The Samsung Odyssey, the company’s first PC VR headset, is available starting today in several countries, sold via Samsung and Microsoft stores. The $500 VR headset and controllers, part of the ‘Windows Mixed Reality’ platform, is described as the “most immersive,” and leads on specs (and top price) compared to the other Windows VR headsets.
Samsung Odyssey Specs and Minimum Requirements
Samsung has positioned the Odyssey VR headset as the premium offering among the Windows VR headsets, a handful of which launched initially last month.
The device lays claim to the highest resolution among the Windows VR headsets, with a pair of 1,440 × 1,600 displays (capable of up to 90Hz) which are OLED (compared to the LCD screen of the others), which typically means richer colors, greater contrast, and potentially less ghosting. The Odyssey is also the only one of the Windows VR headsets (so far) with integrated headphones and a microphone, which gives the headset a leg up in usability. Unfortunately it lacks the flip-up visor hinge that the other Windows VR headsets share.
Equipped with Fresnel lenses, Samsung claims the quoted 110 degree field of view is “one of the widest available on the market.” The Odyssey is also the only Windows VR headset to offer an IPD adjustment to let you dial in the sweet-spot by changing the distance between the lenses, from 60 to 72 mm.
Like all the Windows VR headsets to date, the Odyssey includes two front-facing cameras for inside-out tracking, which means you don’t need any external sensors or beacons for head and controller tracking. Despite Microsoft calling the Odyssey (and other Windows VR headsets) “Mixed Reality,” there is no pass-through video or augmented reality functionality from the cameras.
The headset itself weighs a hefty 1.42 pounds (644 grams), which makes it one of the heaviest consumer headsets out there. The cable is 13.1 feet (4 meters) long, and terminates in USB 3.0 and HDMI 2.0 plugs.
Need to know if you computer specs can handle the Odyssey? Download the Windows Mixed Reality PC Check app from Microsoft to make sure your system is up to par.
Our Thoughts on the Samsung Odyssey VR Headset
We haven’t had a chance to do a full review of the Samsung Odyssey headset yet, but I did get to spent a fair bit of time with the near-final headset at its unveiling last month. You can find my detailed hands-on impressions here, though here’s the short of it:
- The ergonomics didn’t quite agree with my head; I found it hard to find a spot where the headset was comfortable, in the sweet spot of the lenses, and the headphones were placed optimally on my ears.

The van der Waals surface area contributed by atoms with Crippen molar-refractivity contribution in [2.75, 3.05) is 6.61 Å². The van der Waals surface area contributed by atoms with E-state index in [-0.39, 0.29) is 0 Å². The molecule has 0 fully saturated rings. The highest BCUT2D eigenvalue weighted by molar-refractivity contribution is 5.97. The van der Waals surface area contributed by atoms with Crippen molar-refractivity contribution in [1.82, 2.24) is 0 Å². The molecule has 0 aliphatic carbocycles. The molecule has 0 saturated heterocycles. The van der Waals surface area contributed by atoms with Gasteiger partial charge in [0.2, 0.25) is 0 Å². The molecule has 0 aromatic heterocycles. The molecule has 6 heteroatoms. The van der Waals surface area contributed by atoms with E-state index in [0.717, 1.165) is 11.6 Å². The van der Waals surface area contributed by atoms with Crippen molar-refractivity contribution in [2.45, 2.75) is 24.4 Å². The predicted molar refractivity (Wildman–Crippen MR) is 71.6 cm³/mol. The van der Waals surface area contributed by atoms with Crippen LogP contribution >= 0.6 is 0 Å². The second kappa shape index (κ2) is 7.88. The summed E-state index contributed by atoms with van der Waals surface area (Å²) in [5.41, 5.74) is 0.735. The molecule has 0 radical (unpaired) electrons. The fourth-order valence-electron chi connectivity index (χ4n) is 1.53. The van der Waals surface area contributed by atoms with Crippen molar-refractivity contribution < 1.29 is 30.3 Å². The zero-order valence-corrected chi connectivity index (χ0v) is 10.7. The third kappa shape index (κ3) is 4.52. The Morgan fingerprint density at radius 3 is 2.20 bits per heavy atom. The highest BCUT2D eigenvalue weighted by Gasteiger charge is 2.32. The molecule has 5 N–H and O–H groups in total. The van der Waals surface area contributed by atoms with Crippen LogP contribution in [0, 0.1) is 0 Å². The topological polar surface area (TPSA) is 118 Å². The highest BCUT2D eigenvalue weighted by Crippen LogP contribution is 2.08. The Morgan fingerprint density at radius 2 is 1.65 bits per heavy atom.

- The lack of a hinge to flip up the visor (like the other Windows VR headsets) is a shame, and seems to also contribute to the ergonomic issue (since the visor can’t rotate from its fixed position).
- The Odyssey appears to have a wider field of view than the other Windows VR headsets, falling into the same class as the Rift and Vive.
- The hardware IPD adjustment is a nice benefit, allowing you to dial in the sweet spot of the lenses more precisely (especially useful for those with IPDs outside of the average)
- There’s a marked increase in screen sharpness over the Rift and Vive; individual pixels and the screen door effect are reduced but still visible.
- The Odyssey controllers are almost identical to the basic Windows Mixed Reality controllers, but they have a slightly more ergonomic handle shape. Otherwise they work identically well, though that does mean some jumpiness from time to time.
Additionally, our review of the Acer Windows VR headset informs some of the common elements of the underlying Windows Mixed Reality platform, like how the headset interacts with Windows, as well as the inside-out tracking tech which handles head and controller tracking.
It’s also worth noting that at present, the Windows VR headsets can only access VR content from the Windows store, which offers only a handful of apps. All of the Windows VR headsets, including the Odyssey, will eventually be able to play SteamVR content, but that functionality isn’t expected to be released until December.
Samsung Odyssey Deals and Where to Buy
Interested in picking up the Odyssey? Samsung has confirmed to Road to VR that the headset is initially available in the US, China, Korea, Brazil, and Hong Kong, via the Samsung and Microsoft stores.
At the time of writing, the Samsung.com option estimates the headset will ship in 7–10 business days, suggesting that stock there is a bit tight. The Samsung page also indicates that Rock and Rails, previously developed as a Gear VR title, will be included with the purchase.
Over at Microsoft, the current estimate is 3–7 business days, though you may also be able to find the headset in Microsoft’s brick and mortar stores (you can check inventory through the website). There’s no mention of Rock and Rails being included as a freebie when purchase from Microsoft, but the company is offering a $100 discount on a bundle including the Odyssey headset and a Samsung laptop for a hefty $2,000.